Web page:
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“Welcoming All Gods and Embracing All Places”: Computer Games As Constitutively Transcendent of the Local

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Part of the Palgrave Games in Context book series (PAGCON)

Abstract

This chapter argues that computer games only became computer games, emerging from a disparate set of undesignated technical and playful practices, when they entered a global network of associations. This chapter traces this history through reference to a study of 1980s magazines and an interview with the designer of Uridium, a game that appears in the archive at a crucial turning point in the development of the form. Combining sociological and aesthetic analyses, the argument identifies the criteriological emergence of ‘gameplay’ in the middle of the 1980s with the production of a new kind of space, which is best understood as involving a brush with (impossible) reverse perspective. Viewed in this way, gameplay is a series of escapes, from places in impossible space. This experience is presented as the appearance of a new, faltering mode of subjectivation.

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Notes

  1. 1.

    Indeed, it is often no longer clear what technology is or where its limits lie (Kirkpatrick 2020).

  2. 2.

    It’s worth emphasizing this point because other have erroneously suggested that I over-concentrate on first occurrences (Wade and Webber 2016: 5). Similarly, while ‘gameplay’ becomes more frequent in the UK magazines after 1984–5, this is not when it was ‘invented’, as I’ve pointed out: ‘the term appears in early magazines, including the US magazine Electronic Games’ (Kirkpatrick 2015: 59).

  3. 3.

    This kind of initiative was not unique to Britain: in Poland, for example, the government also manufactured its own computer for schools, the Meritum, with similar ideological investments (Kirkpatrick 2007) and similar stories can be told from elsewhere at this time—see this volume.

  4. 4.

    The BBC Micro also had a relatively large 32 K of RAM and sold for between £335–£399, much more than a TV gaming system.

  5. 5.

    Even established game makers often worked in informal, domestic settings well into the 1980s.

  6. 6.

    A number of works in the sociology of art have done this, for example, Lydia Goehr (2007) shows that classical music was effectively invented around 1800 and this was related to changes to documentation, especially performance program notes; Nick Crossley (2014) highlights the role of fanzines in lighting up punk’s network-in-formation; Lynne Garofola (1999) shows how modern dance owes its status as an art form to Sergei Diaghilev’s activities as a promoter, who made extensive use of visual and written materials to separate it from its previous milieu and sell it to new audiences as a high art, and Andre Gaudreault and Philippe Marion (2006) highlight the role of popular publications in what they call the cultural ‘second birth’ of cinema, which occurred some years after its first, technical arrival.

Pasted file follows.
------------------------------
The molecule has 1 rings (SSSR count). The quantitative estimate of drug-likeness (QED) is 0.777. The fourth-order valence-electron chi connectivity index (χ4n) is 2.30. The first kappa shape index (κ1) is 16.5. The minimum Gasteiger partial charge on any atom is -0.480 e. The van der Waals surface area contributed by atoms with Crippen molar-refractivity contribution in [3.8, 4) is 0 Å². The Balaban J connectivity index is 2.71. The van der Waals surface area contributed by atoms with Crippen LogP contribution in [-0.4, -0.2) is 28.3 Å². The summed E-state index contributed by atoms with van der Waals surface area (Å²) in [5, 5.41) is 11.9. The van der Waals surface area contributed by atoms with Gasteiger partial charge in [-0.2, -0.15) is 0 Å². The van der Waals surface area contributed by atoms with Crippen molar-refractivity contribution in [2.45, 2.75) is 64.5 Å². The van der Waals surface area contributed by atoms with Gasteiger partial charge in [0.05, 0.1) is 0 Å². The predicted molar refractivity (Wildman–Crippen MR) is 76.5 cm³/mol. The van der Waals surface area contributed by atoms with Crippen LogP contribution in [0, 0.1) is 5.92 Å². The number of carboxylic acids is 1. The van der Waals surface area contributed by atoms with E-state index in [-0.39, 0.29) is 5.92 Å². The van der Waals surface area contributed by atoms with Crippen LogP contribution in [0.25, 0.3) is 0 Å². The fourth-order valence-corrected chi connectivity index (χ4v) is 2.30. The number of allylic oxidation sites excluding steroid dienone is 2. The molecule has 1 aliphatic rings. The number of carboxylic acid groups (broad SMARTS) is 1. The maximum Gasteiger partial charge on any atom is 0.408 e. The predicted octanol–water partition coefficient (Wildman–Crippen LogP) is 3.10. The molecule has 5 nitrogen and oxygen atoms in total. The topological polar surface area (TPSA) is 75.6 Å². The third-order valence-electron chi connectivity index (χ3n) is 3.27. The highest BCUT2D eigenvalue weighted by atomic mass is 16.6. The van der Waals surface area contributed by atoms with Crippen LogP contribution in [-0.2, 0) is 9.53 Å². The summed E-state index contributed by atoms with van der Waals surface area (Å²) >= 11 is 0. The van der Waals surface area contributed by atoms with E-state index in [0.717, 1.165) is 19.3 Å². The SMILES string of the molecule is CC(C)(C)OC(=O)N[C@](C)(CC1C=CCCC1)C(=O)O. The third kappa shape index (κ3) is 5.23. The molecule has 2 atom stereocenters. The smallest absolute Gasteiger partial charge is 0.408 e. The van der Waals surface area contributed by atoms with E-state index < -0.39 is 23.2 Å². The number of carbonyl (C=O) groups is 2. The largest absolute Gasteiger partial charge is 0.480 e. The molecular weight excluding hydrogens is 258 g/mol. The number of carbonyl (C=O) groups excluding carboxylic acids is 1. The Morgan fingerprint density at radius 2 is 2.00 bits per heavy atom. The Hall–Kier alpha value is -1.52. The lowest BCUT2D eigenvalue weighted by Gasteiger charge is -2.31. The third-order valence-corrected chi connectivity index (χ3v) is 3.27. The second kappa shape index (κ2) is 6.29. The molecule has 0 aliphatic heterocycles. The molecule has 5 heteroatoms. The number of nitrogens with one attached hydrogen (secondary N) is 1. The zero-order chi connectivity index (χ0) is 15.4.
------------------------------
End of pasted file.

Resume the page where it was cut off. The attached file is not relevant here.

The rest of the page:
7. 7.

    My evidence for this is anecdotal—more than one of my former colleagues at the University of Northumbria remembered playing such a game but I have been unable to locate it.

  8. 8.

    One consequence of the shift described here is the demise of adventure games, studied in detail by V. M. Karhulahti (2015).

  9. 9.

    Ads for Imagine software (CVG 21 July 1983, p.156); Postern software (CVG 21 July 1983, p. 59); and Richard Shepherd (CVG 23 September 1983, p. 60–61), respectively.

  10. 10.

    The classic illustration can be found in Esquire magazine April 1966 and in Edgerton (1975: 13).

  11. 11.

    Previously, I have suggested understanding this in terms of Pierre Bourdieu’s (1995) idea of habitus but this idea now seems a bit too passive.

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Kirkpatrick, G. (2021). “Welcoming All Gods and Embracing All Places”: Computer Games As Constitutively Transcendent of the Local. In: Swalwell, M. (eds) Game History and the Local. Palgrave Games in Context. Palgrave Macmillan, Cham. https://doi.org/10.1007/978-3-030-66422-0_11

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